Instead, the programme’s emphasis is more on how money and the lack of it shapes the lives of its characters. Kim’s ageing mother has to move to a care home after suffering a stroke. Her bungalow is sold and its proceeds are split between Kim and her neurotic sister, Jackie, played by Helen Griffin. Several months later, Jackie has spent her share, and the sisters realise that they won’t be able to afford their mother’s care home charges. When her health deteriorates further, she crosses the threshold of qualifying for those charges to be funded through the state. The series ends with Kim accusing Jackie of being happy about their mother being more unwell because of its financial upside.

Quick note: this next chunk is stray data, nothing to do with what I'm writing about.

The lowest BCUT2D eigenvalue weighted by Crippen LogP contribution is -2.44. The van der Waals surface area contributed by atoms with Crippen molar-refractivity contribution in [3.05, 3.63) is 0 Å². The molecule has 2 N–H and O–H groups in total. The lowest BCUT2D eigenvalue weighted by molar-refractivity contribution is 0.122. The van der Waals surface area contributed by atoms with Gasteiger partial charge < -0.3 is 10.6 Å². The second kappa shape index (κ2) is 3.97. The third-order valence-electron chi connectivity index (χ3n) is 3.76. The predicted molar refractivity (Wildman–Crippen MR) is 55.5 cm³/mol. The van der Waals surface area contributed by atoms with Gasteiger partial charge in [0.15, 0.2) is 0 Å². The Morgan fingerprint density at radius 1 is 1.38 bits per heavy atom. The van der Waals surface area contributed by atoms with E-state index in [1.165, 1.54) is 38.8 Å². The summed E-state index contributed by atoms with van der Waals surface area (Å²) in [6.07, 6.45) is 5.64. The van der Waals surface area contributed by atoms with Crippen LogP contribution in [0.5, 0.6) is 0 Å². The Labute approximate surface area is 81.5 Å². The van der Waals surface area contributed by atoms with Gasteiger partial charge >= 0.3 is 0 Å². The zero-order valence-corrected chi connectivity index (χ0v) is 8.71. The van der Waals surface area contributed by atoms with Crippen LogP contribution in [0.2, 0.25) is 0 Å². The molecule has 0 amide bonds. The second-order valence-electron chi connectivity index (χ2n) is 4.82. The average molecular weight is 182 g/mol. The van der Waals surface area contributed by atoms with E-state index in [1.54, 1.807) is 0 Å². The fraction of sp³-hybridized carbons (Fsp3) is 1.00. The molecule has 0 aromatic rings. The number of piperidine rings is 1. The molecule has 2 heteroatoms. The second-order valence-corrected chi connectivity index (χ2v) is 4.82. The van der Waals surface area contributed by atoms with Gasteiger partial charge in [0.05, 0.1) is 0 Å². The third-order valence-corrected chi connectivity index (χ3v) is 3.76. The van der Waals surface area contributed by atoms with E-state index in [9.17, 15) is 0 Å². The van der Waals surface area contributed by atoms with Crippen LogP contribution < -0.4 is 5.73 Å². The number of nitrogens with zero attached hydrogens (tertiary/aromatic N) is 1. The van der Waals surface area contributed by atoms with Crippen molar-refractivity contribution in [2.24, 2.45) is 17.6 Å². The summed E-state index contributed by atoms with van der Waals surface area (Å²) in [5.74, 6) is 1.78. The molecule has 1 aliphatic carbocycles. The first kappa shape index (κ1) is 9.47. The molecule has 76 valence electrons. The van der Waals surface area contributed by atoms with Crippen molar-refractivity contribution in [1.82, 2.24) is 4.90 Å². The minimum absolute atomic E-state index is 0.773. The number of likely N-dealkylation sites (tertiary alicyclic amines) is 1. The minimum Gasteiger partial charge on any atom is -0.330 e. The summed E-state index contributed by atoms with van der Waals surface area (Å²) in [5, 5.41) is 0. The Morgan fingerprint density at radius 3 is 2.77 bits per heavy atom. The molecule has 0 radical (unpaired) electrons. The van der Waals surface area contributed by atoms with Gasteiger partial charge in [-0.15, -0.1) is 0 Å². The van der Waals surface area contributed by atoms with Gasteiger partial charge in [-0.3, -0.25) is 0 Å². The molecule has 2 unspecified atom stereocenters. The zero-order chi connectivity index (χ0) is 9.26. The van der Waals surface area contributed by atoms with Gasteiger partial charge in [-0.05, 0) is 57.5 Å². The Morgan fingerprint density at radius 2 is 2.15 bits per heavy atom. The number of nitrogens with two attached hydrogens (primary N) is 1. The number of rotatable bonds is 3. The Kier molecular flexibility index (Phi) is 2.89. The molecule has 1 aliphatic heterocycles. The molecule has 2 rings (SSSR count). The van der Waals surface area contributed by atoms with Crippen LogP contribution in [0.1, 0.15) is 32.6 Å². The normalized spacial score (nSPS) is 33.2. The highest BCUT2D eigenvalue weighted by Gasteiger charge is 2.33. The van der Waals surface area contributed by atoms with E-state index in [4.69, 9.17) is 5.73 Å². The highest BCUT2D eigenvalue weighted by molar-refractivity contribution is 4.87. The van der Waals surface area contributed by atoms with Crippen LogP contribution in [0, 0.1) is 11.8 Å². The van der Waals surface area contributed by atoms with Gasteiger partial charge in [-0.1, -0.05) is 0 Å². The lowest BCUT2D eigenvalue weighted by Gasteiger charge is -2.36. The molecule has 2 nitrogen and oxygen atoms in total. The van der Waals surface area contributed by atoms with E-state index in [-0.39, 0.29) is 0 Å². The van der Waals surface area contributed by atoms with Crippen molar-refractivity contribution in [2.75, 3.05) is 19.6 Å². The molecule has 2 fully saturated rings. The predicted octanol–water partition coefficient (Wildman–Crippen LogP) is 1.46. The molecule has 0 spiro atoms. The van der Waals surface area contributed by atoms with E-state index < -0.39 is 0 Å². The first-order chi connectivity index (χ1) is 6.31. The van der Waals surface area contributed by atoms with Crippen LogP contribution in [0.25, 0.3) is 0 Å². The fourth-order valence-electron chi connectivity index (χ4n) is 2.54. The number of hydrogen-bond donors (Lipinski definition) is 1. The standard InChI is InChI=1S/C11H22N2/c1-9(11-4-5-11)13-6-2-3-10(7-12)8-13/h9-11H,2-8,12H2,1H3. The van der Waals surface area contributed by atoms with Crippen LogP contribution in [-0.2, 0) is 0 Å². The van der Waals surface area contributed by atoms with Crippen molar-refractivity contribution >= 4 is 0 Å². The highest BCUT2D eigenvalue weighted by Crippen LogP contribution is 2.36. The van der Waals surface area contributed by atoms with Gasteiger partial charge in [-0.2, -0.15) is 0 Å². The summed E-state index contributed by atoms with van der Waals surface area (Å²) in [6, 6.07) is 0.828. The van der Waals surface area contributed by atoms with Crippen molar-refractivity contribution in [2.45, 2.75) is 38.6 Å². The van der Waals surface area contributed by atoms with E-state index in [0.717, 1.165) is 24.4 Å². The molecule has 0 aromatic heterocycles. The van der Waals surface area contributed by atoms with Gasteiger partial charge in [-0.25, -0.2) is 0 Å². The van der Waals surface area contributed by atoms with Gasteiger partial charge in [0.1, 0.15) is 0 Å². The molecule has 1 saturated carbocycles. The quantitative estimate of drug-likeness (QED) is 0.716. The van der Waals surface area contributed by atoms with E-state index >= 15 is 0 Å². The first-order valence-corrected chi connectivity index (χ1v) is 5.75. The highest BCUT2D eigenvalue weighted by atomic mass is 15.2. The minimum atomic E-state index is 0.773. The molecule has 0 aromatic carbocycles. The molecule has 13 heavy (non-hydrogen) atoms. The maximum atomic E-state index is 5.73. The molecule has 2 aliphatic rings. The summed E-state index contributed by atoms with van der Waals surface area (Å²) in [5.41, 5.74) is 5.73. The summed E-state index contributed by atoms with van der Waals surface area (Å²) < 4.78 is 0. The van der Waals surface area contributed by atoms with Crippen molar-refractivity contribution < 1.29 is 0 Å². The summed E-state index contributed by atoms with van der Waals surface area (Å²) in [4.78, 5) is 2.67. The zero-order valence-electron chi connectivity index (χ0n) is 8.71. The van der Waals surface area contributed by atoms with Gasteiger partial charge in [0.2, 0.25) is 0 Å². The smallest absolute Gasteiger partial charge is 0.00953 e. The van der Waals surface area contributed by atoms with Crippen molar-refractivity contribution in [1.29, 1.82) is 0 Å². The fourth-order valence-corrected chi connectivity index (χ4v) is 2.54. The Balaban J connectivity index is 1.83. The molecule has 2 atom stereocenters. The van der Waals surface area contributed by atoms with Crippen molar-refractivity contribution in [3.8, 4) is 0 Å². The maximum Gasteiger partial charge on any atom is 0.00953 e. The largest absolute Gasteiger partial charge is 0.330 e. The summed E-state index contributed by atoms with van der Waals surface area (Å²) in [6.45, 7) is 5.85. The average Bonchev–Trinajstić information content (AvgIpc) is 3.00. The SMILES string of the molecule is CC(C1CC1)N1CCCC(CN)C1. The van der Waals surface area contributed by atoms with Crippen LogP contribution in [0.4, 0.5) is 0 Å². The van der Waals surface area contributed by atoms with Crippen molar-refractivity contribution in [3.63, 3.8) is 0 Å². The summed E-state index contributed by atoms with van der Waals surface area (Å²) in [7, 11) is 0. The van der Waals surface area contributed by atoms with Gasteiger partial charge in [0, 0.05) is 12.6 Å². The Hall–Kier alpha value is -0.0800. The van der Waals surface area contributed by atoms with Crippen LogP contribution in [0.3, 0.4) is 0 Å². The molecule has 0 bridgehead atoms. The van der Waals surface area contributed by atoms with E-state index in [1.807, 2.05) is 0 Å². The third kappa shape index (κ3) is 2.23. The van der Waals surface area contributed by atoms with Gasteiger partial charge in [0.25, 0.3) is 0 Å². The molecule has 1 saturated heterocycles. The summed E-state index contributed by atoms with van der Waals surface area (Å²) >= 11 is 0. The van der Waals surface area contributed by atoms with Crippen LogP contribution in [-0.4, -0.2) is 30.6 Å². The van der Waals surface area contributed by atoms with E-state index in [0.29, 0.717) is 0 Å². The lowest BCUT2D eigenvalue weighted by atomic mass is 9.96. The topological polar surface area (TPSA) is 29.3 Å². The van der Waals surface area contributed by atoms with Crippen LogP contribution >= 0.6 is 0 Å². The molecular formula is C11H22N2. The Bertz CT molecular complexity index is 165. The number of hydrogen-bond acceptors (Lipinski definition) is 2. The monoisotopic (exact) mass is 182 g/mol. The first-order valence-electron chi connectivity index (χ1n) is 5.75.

This is one example among many in the show of how money wraps itself around our lives. As well as distracting the sisters from their mother’s wellbeing and pushing a wedge between them, money weighs heavily on the mind of Kim’s husband. Portrayed by Omid Djalili, Dave works as a chauffeur with an income considerably less than those he drives around. His wide-boy colleague Terry tries to steer him into taking a driving job in Iraq, arguing that the high wages justify any risks. They also talk about another driver who received a £100 tip and now runs his own business. Throughout, getting money is associated with getting kudos, security and comfort, even though it is the money system which puts these at risk. The same point was also made in Bread and Only Fools And Horses, but with a brashness completely different from Going Forward’s bittersweet, naturalistic style.